Learning to Listen to Ourselves
I embarked on a decade-long journey to learn to listen to myself, tap into what I actually wanted, and express it to those around me. I uncovered my own feelings of lack of worth and self-blame (such as “I probably did something to deserve this treatment”) and embarked on a journey of unlearning them. I studied Nonviolent Communication. I trained extensively in mediation and modeled positive communication with my mediation clients. I supported other assault survivors as a sexual assault and intimate violence counselor. I embraced polyamorous relationships and communication, which required me to focus deeply on self-awareness and communication with partners and metamours.
As I advanced in my own study of communication and emotional awareness, I realized that we can learn these skills—just as we learn math and critical thinking—and they can transform our lives. Yet most of us don’t learn them. Communication is a feminized skill and as a result often devalued, yet it is the essence of how we relate to one another as humans.
I witness this transformation when I facilitate mediations with couples or families to help them communicate through the vulnerable topics that cause so much conflict when unarticulated but can be a source of great intimacy when lovingly discussed: hopes and fears about money, sex, monogamy, parenting, and death.
This skill needs to extend beyond our personal lives for a true shift in society. There are many root problems that need to be addressed to fix the culture of sexual harassment and mistreatment of women. But one bold step forward would be to learn as a culture about enthusiastic consent and empowered communication. These concepts deserve to no longer be an afterthought in our education.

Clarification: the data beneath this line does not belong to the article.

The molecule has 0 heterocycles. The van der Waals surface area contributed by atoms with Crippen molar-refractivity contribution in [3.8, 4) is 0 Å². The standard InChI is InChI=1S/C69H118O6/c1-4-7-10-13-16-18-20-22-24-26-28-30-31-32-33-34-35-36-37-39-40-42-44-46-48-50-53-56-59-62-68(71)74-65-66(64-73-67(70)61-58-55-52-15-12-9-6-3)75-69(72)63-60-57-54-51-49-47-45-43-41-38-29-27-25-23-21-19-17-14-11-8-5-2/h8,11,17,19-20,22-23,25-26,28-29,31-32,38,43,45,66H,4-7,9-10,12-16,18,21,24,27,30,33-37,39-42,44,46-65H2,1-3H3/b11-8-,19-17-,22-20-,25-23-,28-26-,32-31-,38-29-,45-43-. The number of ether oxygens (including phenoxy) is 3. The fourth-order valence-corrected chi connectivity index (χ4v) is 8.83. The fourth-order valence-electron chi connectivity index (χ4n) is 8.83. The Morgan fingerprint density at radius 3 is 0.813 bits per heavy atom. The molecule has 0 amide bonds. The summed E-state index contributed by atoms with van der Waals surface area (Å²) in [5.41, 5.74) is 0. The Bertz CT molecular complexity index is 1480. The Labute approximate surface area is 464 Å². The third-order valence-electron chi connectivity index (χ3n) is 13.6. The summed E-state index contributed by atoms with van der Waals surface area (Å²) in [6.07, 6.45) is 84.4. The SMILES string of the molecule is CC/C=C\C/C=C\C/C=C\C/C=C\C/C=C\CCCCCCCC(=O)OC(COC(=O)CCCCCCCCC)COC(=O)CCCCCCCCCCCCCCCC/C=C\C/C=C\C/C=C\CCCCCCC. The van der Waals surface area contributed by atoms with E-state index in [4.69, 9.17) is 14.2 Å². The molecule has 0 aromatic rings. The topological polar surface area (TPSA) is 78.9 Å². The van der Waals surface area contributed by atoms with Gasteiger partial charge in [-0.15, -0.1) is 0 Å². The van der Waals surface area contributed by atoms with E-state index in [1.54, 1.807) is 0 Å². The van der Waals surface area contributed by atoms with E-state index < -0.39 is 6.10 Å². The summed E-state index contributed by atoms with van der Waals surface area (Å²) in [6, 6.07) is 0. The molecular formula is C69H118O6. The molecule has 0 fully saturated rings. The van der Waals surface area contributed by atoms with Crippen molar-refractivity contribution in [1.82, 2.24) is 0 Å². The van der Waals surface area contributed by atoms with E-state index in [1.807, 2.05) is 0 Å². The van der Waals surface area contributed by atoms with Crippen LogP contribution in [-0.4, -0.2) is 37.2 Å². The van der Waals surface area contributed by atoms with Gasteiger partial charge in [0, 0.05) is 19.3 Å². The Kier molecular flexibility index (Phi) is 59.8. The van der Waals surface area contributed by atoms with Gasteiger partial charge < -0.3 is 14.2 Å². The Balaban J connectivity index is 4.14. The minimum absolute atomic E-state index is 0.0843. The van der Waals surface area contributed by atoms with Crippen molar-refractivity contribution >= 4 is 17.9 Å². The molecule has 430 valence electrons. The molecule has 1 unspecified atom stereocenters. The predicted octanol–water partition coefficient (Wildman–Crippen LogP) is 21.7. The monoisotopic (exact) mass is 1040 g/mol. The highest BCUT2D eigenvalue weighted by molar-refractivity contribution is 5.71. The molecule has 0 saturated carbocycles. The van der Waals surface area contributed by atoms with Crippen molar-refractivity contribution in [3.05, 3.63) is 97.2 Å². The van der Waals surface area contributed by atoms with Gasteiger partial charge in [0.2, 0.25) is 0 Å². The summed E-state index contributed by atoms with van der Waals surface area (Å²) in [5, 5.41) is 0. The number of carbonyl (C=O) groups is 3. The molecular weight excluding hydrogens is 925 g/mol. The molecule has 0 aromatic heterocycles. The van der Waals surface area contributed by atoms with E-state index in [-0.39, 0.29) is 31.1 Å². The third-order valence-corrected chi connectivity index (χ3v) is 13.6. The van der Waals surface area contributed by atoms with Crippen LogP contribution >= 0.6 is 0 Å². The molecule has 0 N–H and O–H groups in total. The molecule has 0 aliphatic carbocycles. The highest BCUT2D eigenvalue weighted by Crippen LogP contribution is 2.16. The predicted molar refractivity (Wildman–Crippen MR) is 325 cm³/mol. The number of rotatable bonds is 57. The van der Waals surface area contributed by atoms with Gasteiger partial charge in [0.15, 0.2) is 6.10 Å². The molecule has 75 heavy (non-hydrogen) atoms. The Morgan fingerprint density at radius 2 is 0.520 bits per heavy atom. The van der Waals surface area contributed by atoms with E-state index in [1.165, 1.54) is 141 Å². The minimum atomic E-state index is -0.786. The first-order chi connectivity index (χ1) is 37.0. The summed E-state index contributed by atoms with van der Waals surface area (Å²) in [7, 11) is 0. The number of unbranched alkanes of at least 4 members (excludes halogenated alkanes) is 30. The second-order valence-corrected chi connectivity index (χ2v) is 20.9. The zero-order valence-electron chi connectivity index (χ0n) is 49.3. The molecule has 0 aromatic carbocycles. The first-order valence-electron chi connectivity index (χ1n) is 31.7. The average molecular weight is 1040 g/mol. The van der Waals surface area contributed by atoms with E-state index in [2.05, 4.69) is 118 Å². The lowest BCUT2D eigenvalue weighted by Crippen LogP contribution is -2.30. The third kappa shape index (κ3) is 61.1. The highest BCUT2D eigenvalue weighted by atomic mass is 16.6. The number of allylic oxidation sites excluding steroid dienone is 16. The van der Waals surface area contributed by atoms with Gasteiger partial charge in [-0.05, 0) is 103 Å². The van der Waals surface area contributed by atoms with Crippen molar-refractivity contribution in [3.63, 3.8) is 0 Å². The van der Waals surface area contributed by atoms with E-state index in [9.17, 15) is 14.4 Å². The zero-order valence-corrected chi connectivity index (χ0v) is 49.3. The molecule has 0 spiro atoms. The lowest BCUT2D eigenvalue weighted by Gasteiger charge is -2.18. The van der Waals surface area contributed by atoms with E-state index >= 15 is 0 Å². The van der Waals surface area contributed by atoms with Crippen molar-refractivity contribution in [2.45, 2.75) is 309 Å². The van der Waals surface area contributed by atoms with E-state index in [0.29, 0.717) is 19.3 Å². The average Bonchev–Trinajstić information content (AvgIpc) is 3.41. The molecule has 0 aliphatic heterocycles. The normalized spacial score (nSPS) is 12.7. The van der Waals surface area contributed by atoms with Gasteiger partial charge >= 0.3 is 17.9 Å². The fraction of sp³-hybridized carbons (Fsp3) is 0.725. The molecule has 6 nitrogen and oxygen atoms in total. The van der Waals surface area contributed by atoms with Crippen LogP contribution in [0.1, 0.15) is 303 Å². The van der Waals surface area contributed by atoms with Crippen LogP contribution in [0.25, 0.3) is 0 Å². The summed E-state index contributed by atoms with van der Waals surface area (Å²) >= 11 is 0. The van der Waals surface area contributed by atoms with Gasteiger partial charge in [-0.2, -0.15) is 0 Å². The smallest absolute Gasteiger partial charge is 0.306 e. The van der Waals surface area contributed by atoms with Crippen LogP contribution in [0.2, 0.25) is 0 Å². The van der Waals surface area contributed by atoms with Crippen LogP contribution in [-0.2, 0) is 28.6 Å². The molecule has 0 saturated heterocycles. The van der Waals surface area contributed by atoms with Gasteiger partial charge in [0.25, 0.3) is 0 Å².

I look forward to a time when women are taught how to assert themselves before they experience violation, harassment, or disappointment as the stimulus. I look forward to a time when women are taught to loudly embrace our needs and desires, whether it’s the type of romance we want (or don’t want) or our professional ambition. I look forward to a time when men and people of all genders are taught to communicate openly about sexuality and relationships, honor boundaries and embrace enthusiastic consent, as part of our essential education about sexuality and human relating. We can start by teaching ourselves, learning tools that will keep us safer and happier in life, and passing those practices on to others.
To all people reading this: I hope you’ll go a step further and join me to ask whether some aspect of your own communication could be more empowered so that you can be your own best advocate for yourself, your children, your community, and your world.